Superdry, which was forced to reinstate the famous ‘The Moderne’ sign over its premises in Cork last year following the intervention of planning officials and a formal complaint from a member of the public, has won an award for its preservation of the building.
The Cork Better Building awards honour the best-designed and best-kept buildings in Cork City and suburbs, and are aimed at rewarding businesses and building caretakers for their efforts to protect, enhance, and improve the city’s streetscape.
Superdry on St Patrick’s Street received a Special Merit Award in the Best in Retail section for “integrating the needs of a modern, international, clothes store with the preservation of a historic building and shopfront on Cork’s main shopping street and destination”.
“The original bronze shopfront, dating from 1935, has been carefully restored with its floral plaques, round-headed, central pediment with ‘The Moderne’ written in serif lettering, presenting a unique frontage onto the street,” said the judges.
Superdry restored the distinctive sign last year following the intervention of planning officials and a formal complaint from a member of the public after the distinctive façade of The Moderne store was painted over and replaced with a neon Superdry sign.
The awards were presented by the Deputy Lord Mayor of Cork Cllr Fergal Dennehy and president of Cork Business Association Pat O’Connell, at a lunch in The River Lee Hotel yesterday.
Other winners included Keane’s Jewellers on Oliver Plunkett Street; Dan Lowrey’s pub on MacCurtain Street; Curran’s Restaurant on Adelaide Street; Matt Fallon for the restoration work to the ground floor of the Matt Fallon Property Partners commercial building at the corner of South Mall and Grand Parade; The Imperial Hotel on South Mall; AIB North Main Street; and Alchemy bookstore on Barrack Street.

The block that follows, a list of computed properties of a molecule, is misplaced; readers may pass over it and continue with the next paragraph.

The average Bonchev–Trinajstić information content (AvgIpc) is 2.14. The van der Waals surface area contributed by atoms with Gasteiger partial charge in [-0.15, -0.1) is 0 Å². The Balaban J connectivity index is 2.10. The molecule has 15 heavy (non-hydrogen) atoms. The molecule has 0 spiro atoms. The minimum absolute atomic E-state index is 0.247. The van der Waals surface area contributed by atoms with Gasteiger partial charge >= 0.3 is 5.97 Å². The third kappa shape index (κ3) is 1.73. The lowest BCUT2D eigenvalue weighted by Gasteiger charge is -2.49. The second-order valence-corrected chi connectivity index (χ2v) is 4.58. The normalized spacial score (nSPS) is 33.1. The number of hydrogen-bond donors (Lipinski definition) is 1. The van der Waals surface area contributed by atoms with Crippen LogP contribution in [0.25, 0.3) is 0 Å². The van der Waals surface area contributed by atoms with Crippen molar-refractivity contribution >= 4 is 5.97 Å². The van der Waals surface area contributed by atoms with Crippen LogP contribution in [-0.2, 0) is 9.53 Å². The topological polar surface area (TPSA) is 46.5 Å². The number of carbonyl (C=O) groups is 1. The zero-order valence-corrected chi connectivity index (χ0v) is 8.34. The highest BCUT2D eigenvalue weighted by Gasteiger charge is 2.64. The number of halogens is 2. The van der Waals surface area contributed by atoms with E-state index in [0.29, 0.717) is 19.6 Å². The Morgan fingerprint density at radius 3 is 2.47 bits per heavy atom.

Speaking at the awards, Mr O’Connell said people often forget what a beautiful city Cork is and how rich and diverse its architectural offering is. The awards are a fantastic opportunity to encourage businesses to improve their facades and the overall look of the city’s streetscape,” he said.
“Much of the attention of the awards is on the maintenance and simple good housekeeping of buildings — painting and cleaning, planting and enhancements — ways that will make the very best of the building.
“The exterior of a building is one of its biggest selling tools, so we are encouraging everyone to have pride in their buildings — it’s an investment in ourselves that can offer genuine rewards — not least of which is a sense of pride of place.”
Mr Dennehy said it is important to reward businesses who go the extra mile to maintain and preserve their premises.
“We need to keep the look of our building to a high standard and, in doing so, highlight Cork as a fantastic place to shop, work and live,” he said.
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